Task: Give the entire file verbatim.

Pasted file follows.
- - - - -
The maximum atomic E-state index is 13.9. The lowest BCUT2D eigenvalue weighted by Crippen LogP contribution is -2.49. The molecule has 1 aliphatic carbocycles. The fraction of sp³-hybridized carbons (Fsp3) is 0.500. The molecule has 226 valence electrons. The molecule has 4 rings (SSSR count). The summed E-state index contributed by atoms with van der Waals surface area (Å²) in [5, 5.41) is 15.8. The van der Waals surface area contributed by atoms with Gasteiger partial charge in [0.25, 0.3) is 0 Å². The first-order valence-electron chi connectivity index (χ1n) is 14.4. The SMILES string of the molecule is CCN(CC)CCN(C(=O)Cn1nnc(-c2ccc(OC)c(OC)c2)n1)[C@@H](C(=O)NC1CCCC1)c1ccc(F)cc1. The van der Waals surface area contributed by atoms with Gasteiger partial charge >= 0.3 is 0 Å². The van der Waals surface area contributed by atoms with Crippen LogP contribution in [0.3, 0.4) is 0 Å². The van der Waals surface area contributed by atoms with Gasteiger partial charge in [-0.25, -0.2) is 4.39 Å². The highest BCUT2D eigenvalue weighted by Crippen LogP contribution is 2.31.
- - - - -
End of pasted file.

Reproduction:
The maximum atomic E-state index is 13.9. The lowest BCUT2D eigenvalue weighted by Crippen LogP contribution is -2.49. The molecule has 1 aliphatic carbocycles. The fraction of sp³-hybridized carbons (Fsp3) is 0.500. The molecule has 226 valence electrons. The molecule has 4 rings (SSSR count). The summed E-state index contributed by atoms with van der Waals surface area (Å²) in [5, 5.41) is 15.8. The van der Waals surface area contributed by atoms with Gasteiger partial charge in [0.25, 0.3) is 0 Å². The first-order valence-electron chi connectivity index (χ1n) is 14.4. The SMILES string of the molecule is CCN(CC)CCN(C(=O)Cn1nnc(-c2ccc(OC)c(OC)c2)n1)[C@@H](C(=O)NC1CCCC1)c1ccc(F)cc1. The van der Waals surface area contributed by atoms with Gasteiger partial charge >= 0.3 is 0 Å². The van der Waals surface area contributed by atoms with Crippen LogP contribution in [0.3, 0.4) is 0 Å². The van der Waals surface area contributed by atoms with Gasteiger partial charge in [-0.25, -0.2) is 4.39 Å². The highest BCUT2D eigenvalue weighted by Crippen LogP contribution is 2.31.